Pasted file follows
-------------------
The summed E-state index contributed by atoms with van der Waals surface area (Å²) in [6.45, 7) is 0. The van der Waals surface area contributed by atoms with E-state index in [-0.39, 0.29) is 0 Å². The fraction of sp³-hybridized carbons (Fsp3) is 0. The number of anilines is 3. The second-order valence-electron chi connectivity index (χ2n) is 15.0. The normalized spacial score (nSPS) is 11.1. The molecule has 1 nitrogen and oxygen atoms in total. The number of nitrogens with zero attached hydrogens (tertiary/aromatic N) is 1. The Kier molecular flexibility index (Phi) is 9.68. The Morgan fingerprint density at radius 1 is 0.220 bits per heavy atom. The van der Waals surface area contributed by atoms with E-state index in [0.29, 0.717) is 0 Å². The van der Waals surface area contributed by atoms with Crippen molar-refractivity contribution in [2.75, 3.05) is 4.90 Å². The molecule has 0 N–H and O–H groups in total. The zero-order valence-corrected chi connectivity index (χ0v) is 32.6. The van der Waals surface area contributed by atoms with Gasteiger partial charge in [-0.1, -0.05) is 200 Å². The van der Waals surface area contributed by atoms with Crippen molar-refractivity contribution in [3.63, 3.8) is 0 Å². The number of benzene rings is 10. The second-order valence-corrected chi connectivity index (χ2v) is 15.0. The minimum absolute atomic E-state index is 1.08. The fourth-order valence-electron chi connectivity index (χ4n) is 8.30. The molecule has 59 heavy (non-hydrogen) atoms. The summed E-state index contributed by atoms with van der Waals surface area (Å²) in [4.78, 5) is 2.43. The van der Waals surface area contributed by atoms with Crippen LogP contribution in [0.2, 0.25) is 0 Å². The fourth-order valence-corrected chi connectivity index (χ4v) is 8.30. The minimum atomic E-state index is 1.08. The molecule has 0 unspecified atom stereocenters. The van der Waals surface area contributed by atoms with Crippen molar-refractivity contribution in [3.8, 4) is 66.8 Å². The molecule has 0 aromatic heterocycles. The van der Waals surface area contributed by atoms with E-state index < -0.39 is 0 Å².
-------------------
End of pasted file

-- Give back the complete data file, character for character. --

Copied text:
The summed E-state index contributed by atoms with van der Waals surface area (Å²) in [6.45, 7) is 0. The van der Waals surface area contributed by atoms with E-state index in [-0.39, 0.29) is 0 Å². The fraction of sp³-hybridized carbons (Fsp3) is 0. The number of anilines is 3. The second-order valence-electron chi connectivity index (χ2n) is 15.0. The normalized spacial score (nSPS) is 11.1. The molecule has 1 nitrogen and oxygen atoms in total. The number of nitrogens with zero attached hydrogens (tertiary/aromatic N) is 1. The Kier molecular flexibility index (Phi) is 9.68. The Morgan fingerprint density at radius 1 is 0.220 bits per heavy atom. The van der Waals surface area contributed by atoms with E-state index in [0.29, 0.717) is 0 Å². The van der Waals surface area contributed by atoms with Crippen molar-refractivity contribution in [2.75, 3.05) is 4.90 Å². The molecule has 0 N–H and O–H groups in total. The zero-order valence-corrected chi connectivity index (χ0v) is 32.6. The van der Waals surface area contributed by atoms with Gasteiger partial charge in [-0.1, -0.05) is 200 Å². The van der Waals surface area contributed by atoms with Crippen molar-refractivity contribution in [3.63, 3.8) is 0 Å². The number of benzene rings is 10. The second-order valence-corrected chi connectivity index (χ2v) is 15.0. The minimum absolute atomic E-state index is 1.08. The fourth-order valence-electron chi connectivity index (χ4n) is 8.30. The molecule has 59 heavy (non-hydrogen) atoms. The summed E-state index contributed by atoms with van der Waals surface area (Å²) in [4.78, 5) is 2.43. The van der Waals surface area contributed by atoms with Crippen LogP contribution in [0.2, 0.25) is 0 Å². The fourth-order valence-corrected chi connectivity index (χ4v) is 8.30. The minimum atomic E-state index is 1.08. The molecule has 0 unspecified atom stereocenters. The van der Waals surface area contributed by atoms with Crippen molar-refractivity contribution in [3.8, 4) is 66.8 Å². The molecule has 0 aromatic heterocycles. The van der Waals surface area contributed by atoms with E-state index < -0.39 is 0 Å².